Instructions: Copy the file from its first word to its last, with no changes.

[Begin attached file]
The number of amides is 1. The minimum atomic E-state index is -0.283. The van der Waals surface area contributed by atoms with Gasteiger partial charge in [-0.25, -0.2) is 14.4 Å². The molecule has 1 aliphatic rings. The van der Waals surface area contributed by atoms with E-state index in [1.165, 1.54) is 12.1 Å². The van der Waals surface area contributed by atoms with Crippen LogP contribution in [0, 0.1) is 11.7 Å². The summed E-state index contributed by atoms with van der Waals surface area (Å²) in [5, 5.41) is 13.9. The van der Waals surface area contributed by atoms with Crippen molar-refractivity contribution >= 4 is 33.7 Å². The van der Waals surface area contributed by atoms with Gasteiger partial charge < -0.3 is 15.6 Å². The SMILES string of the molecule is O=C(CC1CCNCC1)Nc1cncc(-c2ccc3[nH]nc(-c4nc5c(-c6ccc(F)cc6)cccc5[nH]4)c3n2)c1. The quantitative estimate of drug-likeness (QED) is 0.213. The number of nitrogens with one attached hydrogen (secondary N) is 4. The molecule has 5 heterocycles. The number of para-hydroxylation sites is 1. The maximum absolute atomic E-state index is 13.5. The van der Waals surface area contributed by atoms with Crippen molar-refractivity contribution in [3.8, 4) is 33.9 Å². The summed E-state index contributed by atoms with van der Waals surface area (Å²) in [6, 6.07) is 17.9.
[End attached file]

The number of amides is 1. The minimum atomic E-state index is -0.283. The van der Waals surface area contributed by atoms with Gasteiger partial charge in [-0.25, -0.2) is 14.4 Å². The molecule has 1 aliphatic rings. The van der Waals surface area contributed by atoms with E-state index in [1.165, 1.54) is 12.1 Å². The van der Waals surface area contributed by atoms with Crippen LogP contribution in [0, 0.1) is 11.7 Å². The summed E-state index contributed by atoms with van der Waals surface area (Å²) in [5, 5.41) is 13.9. The van der Waals surface area contributed by atoms with Crippen molar-refractivity contribution >= 4 is 33.7 Å². The van der Waals surface area contributed by atoms with Gasteiger partial charge < -0.3 is 15.6 Å². The SMILES string of the molecule is O=C(CC1CCNCC1)Nc1cncc(-c2ccc3[nH]nc(-c4nc5c(-c6ccc(F)cc6)cccc5[nH]4)c3n2)c1. The quantitative estimate of drug-likeness (QED) is 0.213. The number of nitrogens with one attached hydrogen (secondary N) is 4. The molecule has 5 heterocycles. The number of para-hydroxylation sites is 1. The maximum absolute atomic E-state index is 13.5. The van der Waals surface area contributed by atoms with Crippen molar-refractivity contribution in [3.8, 4) is 33.9 Å². The summed E-state index contributed by atoms with van der Waals surface area (Å²) in [6, 6.07) is 17.9.